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Cochin Breed Profile

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So many people regard the Cochin breed as one of the biggest and most beautiful breeds of chickens. It remains undisputed that Cochins are very fluffy birds, and we recommend raising these chickens if you can.

To help you raise Cochins with ease and confidence, we have covered everything that you need to know about the birds. Continue reading to find out all you should know about the Cochin chicken breed.

Cochin chicken looking at the camera

History and Origin

Like many other types of chickens, the Cochin chicken originated in China.

They come from the Shanghai province. The birds have been popular since 1840 and they were recognized by the American Poultry Association in 1874.

“Hen Fever” which occurred in the mid-1800 was a craze in which many people rushed to get the most beautiful birds. Their top choices at the time were the Cochin and Brahma chickens.

Due to the popularity of the breed, Cochins were developed further in the USA, giving them a more aesthetic appeal.


Across the world, especially in America, we have created different varieties of Cochin chicken. The most distinguishing feature of each variety is its color. However, their size also differs.

Some common varieties that are recognized by the American Poultry Association are:

  • Black
  • Partridge
  • Buff
  • White
  • Brown
  • Barred
  • Blue
  • Silver Laced
  • Golden Laced

There are even more varieties, especially within the bantam (dwarf) forms.

Mini Cochin chicken on bamboo perch


The easiest ways to identify Cochins are by their size and fluffiness.

Cochins are very fluffy birds that have thick feathers and a single comb.

Even though they are covered in a lot of feathers, note that their plumage develops quite slowly.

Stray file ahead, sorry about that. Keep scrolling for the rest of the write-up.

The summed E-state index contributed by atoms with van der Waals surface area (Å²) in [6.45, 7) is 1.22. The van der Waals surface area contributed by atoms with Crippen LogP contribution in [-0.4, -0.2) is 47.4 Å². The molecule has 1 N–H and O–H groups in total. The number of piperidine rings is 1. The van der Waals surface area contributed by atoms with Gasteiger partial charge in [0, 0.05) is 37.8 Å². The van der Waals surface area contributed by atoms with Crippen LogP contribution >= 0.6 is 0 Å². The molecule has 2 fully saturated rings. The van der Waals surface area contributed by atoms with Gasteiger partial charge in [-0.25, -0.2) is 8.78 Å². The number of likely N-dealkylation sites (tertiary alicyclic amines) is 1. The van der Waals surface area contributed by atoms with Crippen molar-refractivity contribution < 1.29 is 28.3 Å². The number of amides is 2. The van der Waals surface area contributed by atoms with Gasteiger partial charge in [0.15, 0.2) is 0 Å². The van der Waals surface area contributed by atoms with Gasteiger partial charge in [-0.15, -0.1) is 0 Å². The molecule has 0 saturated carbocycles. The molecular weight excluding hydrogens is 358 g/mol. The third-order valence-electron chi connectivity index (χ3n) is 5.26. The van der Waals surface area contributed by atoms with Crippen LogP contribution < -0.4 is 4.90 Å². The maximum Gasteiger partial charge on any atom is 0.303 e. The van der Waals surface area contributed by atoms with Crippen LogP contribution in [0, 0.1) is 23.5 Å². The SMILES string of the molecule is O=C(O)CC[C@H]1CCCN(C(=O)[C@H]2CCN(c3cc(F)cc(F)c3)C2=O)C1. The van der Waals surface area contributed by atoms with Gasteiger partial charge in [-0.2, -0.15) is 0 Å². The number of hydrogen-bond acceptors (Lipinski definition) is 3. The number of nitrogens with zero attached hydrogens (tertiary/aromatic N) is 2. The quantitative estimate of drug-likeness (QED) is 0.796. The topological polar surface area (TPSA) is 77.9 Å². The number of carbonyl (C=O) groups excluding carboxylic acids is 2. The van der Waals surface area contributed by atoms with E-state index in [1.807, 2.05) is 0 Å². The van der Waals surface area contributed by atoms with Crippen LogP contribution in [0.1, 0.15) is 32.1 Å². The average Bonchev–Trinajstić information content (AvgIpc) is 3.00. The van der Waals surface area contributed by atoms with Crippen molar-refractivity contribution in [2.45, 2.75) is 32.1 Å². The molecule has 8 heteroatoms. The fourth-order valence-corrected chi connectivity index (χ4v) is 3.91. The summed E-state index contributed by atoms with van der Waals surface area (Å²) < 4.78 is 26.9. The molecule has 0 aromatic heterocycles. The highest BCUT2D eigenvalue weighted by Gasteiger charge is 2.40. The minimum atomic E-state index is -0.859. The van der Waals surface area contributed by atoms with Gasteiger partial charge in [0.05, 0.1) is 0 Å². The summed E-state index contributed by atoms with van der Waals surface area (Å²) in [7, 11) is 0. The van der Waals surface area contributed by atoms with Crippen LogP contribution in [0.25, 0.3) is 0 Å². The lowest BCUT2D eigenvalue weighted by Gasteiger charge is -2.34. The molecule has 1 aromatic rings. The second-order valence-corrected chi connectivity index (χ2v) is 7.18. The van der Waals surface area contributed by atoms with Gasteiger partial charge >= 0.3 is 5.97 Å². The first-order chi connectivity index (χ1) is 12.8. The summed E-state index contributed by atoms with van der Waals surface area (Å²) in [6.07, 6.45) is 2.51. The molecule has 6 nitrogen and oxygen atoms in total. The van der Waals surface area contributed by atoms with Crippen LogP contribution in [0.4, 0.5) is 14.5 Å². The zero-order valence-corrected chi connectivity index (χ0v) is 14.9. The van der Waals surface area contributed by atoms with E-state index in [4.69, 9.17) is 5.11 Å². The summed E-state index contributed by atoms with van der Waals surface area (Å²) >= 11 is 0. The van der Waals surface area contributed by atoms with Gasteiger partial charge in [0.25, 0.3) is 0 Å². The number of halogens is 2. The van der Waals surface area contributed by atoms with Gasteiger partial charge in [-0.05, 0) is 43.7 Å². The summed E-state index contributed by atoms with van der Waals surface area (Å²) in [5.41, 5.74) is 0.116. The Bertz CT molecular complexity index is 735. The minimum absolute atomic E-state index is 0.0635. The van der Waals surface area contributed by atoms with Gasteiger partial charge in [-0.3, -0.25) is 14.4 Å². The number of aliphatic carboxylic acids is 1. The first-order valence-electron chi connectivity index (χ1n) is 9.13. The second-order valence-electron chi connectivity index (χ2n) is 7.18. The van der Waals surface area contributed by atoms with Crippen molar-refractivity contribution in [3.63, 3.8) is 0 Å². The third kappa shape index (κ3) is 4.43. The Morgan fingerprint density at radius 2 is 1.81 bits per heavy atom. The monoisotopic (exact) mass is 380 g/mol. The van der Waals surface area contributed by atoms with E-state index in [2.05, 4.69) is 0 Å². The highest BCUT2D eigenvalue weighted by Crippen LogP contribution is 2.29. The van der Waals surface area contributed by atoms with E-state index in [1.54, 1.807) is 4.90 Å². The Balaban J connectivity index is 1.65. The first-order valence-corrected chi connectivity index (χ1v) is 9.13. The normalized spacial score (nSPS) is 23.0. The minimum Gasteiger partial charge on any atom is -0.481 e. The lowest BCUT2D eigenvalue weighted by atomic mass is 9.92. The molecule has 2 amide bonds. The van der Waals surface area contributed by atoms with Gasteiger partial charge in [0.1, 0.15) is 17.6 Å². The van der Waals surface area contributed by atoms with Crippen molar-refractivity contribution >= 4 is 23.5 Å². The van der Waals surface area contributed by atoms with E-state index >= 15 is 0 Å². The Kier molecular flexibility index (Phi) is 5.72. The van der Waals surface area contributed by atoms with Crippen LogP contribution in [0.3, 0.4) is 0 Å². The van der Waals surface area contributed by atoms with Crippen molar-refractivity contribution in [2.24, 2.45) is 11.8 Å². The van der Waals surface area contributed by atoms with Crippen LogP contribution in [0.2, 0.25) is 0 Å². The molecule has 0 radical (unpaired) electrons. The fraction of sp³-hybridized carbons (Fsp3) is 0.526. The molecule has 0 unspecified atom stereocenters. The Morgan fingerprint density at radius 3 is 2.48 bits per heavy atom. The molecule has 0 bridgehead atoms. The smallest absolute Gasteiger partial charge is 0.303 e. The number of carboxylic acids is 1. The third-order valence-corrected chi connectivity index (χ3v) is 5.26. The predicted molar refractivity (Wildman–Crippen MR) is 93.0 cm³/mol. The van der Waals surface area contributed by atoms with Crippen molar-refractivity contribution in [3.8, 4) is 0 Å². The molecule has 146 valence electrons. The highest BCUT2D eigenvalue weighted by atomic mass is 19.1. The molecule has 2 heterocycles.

Standard Cochin roosters can grow up to 21 inches tall while hens can grow up to 15-16 inches in height.

As for their weight, here’s how much Cochins weigh according to the type:

  • Cock: 11 lbs (5 kg)
  • Hen: 8.5 lbs (3.8 kg)
  • Pullet: 7 lbs (3.1 kg)
  • Cockerel: 9 lbs (4 kg)

As for bantam (dwarf) Cochins, they weigh 1.8-2 lbs (0.8-0.9 kg) so long as they are well-fed.


The color of Cochins depends on the variety. The variety also determines the color of the beak, as the Cochin beak can be yellow to black.

What is common across every variety is the skin, wattle, and legs. Cochins have yellow skin and legs accompanied by red wattles.


The Cochin chicken is desired not only for its visual appeal but also for its egg-laying capabilities. The eggs are brown, which is desirable across Europe and Asia, hence the popularity of the breed.

Cochins lay 150-180 medium to large-sized eggs per year.

Something extra special about this breed is that it lays eggs in winter without much effort from you, so if you want a steady supply of eggs, this is the breed for you.

White Cochin chicken with feathered feet walking in the garden


Cochin chickens can live 8-10 years so long as their growing conditions are optimal.

So long as they are well-fed and kept in comfortable coops or sleeping areas, you will be able to keep your chickens for a long time.